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Deborah Hay : Solo
Performance Engineer : Larry Heilos; Witt Wittnebert

October 13; 23, 1966

Performers: Lucinda Childs, William Davis, Susanne De Maria, Letty Lou Eisenhauer, Walter Gelb, Alex Hay, Deborah Hay, Margaret Hecht, Kathy Iverson, Jim Jardy, Julie Judd, Olga Kluver,, Bob Schuler, Carol Summers. Cart controllers:  Franny Breer, Ed Iverson, Michael Kirby, Vernon Lobb, Fujiko Nakaya, Steve Paxton, Bob Rauschenberg, Joe Schlichter, Marjorie Strider. Cart controllers conductor: James Tenney. Music: "Funakakushi" by Toshi Ichiyanagi. Performed by: David Tudor. Men's Costumes: Letty Lou Eisenhauer.  Prototype of platforms: Witt Wittnebert. Platforms were a collaborative building project: Mechanical work: Larry Heilos Electrical work: Witt Wittnebert.

Deborah Hay performance. Photo: Adelaide De Menil.jpg

Deborah Hay's piece Solo

Artist Statement: Solo is a white, even, clear event in space. The performers are part of the space and light. They continue the quality of the area – a white environment. All movement is with the intention of maintaining a balance of order and evenness.

 

Solo is cumulative, gradually accumulating more light, more platforms, more performers, more activity – yet remaining as still and composed as in the beginning.

There are 24 performers. Eight of the performers remain stationary. Formally dressed, they are seated as a musical ensemble. From this position they operate eight remote control platforms, which move in and around the space. Sixteen of the performers also move in and around the space, sometimes on the platforms.

Bright lights around the stage area are strongly reflected by the white costumes of the 16 moving performers. The extreme intensity of light bouncing off the costumes modifies the lines of the human body. At times there are no lights. I am interested in creating a middle ground between seeing and not seeing.

 

The principal visual elements of the piece are moving performers, lights, darkness, remote control platforms, and movement. It is my main intention to make all these elements equal in energy and visibility.

Solo was a tightly choreographed dance with specific rules for dancer and remote-controlled cart movement in relation to the performance area and to each other. Debbie Hay wanted her piece to be white and even. So the performers wore simple white costumes and, and the dance moved at a slow, even pace, with the carts moving slowly about the floor, with dancers either walking or riding on a cart.

Solo begins with an reference to music.  Eight performers formally dressed in black take their seats in eight chairs like a musical ensemble and Jim Tenney stands in front of them as the conductor. Each “musician” holds a controller device, a box with a joystick they could use to control the direction and movement of one of the eight remote- controlled carts. On Tenney’s signal, the work starts.  A cart enters from the right carrying a performer.  The dancers enter either walking or riding on a cart.  The work gradually accumulates more moving carts, more performers, more activity -- yet remains as still and composed as in the beginning.  Sixteen performers, dressed in white, move singly or in groups, sometimes performing choreographed movements. They interact with the carts, standing, or lying on them. The dancers entered either walking or riding on a cart, and then walked or rode on the carts in solo, duet or trio formations. The whole space was filled with changing patterns of dancers, carts, light and sound.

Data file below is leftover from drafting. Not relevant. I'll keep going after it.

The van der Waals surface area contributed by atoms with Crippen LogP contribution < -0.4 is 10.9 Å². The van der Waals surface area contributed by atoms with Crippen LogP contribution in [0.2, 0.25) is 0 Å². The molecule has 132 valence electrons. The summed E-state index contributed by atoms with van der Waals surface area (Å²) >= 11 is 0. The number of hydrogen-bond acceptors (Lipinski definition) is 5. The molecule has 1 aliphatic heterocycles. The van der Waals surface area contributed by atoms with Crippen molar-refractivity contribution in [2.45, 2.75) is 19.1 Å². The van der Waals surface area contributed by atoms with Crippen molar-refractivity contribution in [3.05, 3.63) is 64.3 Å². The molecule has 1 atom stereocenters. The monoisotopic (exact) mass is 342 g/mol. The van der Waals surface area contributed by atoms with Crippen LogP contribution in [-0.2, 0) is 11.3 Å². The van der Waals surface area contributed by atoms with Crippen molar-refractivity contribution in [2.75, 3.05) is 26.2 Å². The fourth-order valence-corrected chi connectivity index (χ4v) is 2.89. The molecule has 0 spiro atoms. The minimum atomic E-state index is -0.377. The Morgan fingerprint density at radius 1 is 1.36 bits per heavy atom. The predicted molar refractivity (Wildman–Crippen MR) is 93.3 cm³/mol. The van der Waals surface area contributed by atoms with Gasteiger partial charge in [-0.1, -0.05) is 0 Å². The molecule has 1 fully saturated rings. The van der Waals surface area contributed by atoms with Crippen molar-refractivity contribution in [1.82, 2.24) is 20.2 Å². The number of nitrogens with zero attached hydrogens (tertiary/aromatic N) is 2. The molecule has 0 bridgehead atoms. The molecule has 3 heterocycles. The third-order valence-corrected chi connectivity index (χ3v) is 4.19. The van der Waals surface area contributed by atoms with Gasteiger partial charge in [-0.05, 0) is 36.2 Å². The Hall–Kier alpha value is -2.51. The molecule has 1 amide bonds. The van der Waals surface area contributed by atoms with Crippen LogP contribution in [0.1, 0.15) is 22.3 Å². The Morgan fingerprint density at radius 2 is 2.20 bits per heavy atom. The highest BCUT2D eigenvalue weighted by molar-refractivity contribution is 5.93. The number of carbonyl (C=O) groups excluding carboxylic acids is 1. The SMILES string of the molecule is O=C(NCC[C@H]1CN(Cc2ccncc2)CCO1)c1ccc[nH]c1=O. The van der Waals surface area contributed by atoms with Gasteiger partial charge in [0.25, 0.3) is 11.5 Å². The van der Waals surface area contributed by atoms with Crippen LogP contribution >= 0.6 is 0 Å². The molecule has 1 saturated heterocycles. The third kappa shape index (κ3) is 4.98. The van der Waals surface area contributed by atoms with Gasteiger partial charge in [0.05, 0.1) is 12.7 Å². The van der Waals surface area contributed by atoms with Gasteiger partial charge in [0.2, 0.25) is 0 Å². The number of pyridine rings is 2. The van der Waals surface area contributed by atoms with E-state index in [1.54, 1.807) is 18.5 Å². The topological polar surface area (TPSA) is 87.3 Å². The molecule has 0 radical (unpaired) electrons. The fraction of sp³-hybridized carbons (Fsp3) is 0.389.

From time to time the lights in the armory went out, and after a few second came back on, revealing that the dancers had continued to perform in the dark. Several large clear sheets of vinyl were hung in front of the audience, causing the image of dancers to ripple as they moved across the stage behind the sheets.

 

The sound for Solo was a two-track reduction of Funakakushi by Toshi Ichiyanagi, originally an 8-channel work composed for eight outdoor stone speakers on Shikoku Island.  Hay described the effect she wanted, "The sound had to travel, it needed space to flow and disappear.  The source had to be dispersed and undefined."  To achieve this effect, David Tudor moved the sound from speaker to speaker using the proportional control system.  He moved a small pen-light flashlight over a board divided into 16 squares, which had under each square a light-sensitive photo-resistor, connected to a frequency and amplitude-sensitive proportional control receiver.  The position of the light determined which speaker was receiving sound, and the amount of illumination -- the closeness of the light to the surface of the board -- determined the level of the sound.

 

The carts and the remote control system were designed and built by Larry Heilos and Wit Wittnebert so that the carts could carry a performer, and they could move in any direction, backward, forward, or in a circle.

Preparations & Technical Elements

Performance

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